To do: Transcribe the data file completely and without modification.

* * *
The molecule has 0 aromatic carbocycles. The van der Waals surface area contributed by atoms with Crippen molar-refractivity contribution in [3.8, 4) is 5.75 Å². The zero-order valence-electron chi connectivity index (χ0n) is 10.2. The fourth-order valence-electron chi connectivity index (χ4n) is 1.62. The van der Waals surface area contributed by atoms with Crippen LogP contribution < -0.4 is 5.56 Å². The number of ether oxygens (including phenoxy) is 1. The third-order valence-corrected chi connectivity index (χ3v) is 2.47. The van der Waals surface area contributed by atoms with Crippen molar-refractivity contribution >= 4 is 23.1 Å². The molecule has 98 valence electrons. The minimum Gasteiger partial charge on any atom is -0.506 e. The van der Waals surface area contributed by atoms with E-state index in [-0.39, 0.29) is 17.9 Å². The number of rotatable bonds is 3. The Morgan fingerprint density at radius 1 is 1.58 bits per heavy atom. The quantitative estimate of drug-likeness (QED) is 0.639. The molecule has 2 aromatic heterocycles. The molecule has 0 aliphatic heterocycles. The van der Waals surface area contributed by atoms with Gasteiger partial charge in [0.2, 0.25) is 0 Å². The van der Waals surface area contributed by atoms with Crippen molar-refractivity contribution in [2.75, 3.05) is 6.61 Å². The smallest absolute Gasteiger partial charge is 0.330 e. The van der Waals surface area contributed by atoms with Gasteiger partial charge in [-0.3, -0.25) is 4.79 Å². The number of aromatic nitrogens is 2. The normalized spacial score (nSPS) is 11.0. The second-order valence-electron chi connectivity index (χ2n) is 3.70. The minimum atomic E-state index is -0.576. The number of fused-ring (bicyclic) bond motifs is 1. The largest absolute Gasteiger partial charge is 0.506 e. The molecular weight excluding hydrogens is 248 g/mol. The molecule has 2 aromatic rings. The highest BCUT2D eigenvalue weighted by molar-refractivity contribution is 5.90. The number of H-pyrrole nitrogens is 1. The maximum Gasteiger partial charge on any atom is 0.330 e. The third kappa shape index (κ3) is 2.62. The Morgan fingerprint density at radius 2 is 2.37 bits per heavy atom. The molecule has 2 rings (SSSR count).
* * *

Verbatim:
The molecule has 0 aromatic carbocycles. The van der Waals surface area contributed by atoms with Crippen molar-refractivity contribution in [3.8, 4) is 5.75 Å². The zero-order valence-electron chi connectivity index (χ0n) is 10.2. The fourth-order valence-electron chi connectivity index (χ4n) is 1.62. The van der Waals surface area contributed by atoms with Crippen LogP contribution < -0.4 is 5.56 Å². The number of ether oxygens (including phenoxy) is 1. The third-order valence-corrected chi connectivity index (χ3v) is 2.47. The van der Waals surface area contributed by atoms with Crippen molar-refractivity contribution >= 4 is 23.1 Å². The molecule has 98 valence electrons. The minimum Gasteiger partial charge on any atom is -0.506 e. The van der Waals surface area contributed by atoms with E-state index in [-0.39, 0.29) is 17.9 Å². The number of rotatable bonds is 3. The Morgan fingerprint density at radius 1 is 1.58 bits per heavy atom. The quantitative estimate of drug-likeness (QED) is 0.639. The molecule has 2 aromatic heterocycles. The molecule has 0 aliphatic heterocycles. The van der Waals surface area contributed by atoms with Gasteiger partial charge in [0.2, 0.25) is 0 Å². The van der Waals surface area contributed by atoms with Crippen molar-refractivity contribution in [2.75, 3.05) is 6.61 Å². The smallest absolute Gasteiger partial charge is 0.330 e. The van der Waals surface area contributed by atoms with Gasteiger partial charge in [-0.3, -0.25) is 4.79 Å². The number of aromatic nitrogens is 2. The normalized spacial score (nSPS) is 11.0. The second-order valence-electron chi connectivity index (χ2n) is 3.70. The minimum atomic E-state index is -0.576. The number of fused-ring (bicyclic) bond motifs is 1. The largest absolute Gasteiger partial charge is 0.506 e. The molecular weight excluding hydrogens is 248 g/mol. The molecule has 2 aromatic rings. The highest BCUT2D eigenvalue weighted by molar-refractivity contribution is 5.90. The number of H-pyrrole nitrogens is 1. The maximum Gasteiger partial charge on any atom is 0.330 e. The third kappa shape index (κ3) is 2.62. The Morgan fingerprint density at radius 2 is 2.37 bits per heavy atom. The molecule has 2 rings (SSSR count).